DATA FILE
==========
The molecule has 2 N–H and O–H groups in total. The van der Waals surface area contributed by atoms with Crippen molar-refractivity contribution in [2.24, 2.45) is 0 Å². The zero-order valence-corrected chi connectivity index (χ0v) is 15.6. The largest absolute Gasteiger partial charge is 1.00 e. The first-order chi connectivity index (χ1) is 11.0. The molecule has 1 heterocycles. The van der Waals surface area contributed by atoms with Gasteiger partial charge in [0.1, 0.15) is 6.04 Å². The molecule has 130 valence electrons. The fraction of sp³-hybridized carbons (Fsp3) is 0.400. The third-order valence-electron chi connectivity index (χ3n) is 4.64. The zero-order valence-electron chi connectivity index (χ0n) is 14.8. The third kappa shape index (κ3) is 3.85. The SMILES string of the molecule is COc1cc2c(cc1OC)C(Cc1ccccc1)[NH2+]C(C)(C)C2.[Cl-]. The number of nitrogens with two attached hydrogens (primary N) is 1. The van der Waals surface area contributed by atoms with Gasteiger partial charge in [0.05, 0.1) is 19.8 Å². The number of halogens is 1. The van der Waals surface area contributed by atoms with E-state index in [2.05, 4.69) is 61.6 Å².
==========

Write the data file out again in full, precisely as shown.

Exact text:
The molecule has 2 N–H and O–H groups in total. The van der Waals surface area contributed by atoms with Crippen molar-refractivity contribution in [2.24, 2.45) is 0 Å². The zero-order valence-corrected chi connectivity index (χ0v) is 15.6. The largest absolute Gasteiger partial charge is 1.00 e. The first-order chi connectivity index (χ1) is 11.0. The molecule has 1 heterocycles. The van der Waals surface area contributed by atoms with Gasteiger partial charge in [0.1, 0.15) is 6.04 Å². The molecule has 130 valence electrons. The fraction of sp³-hybridized carbons (Fsp3) is 0.400. The third-order valence-electron chi connectivity index (χ3n) is 4.64. The zero-order valence-electron chi connectivity index (χ0n) is 14.8. The third kappa shape index (κ3) is 3.85. The SMILES string of the molecule is COc1cc2c(cc1OC)C(Cc1ccccc1)[NH2+]C(C)(C)C2.[Cl-]. The number of nitrogens with two attached hydrogens (primary N) is 1. The van der Waals surface area contributed by atoms with Gasteiger partial charge in [0.05, 0.1) is 19.8 Å². The number of halogens is 1. The van der Waals surface area contributed by atoms with E-state index in [2.05, 4.69) is 61.6 Å².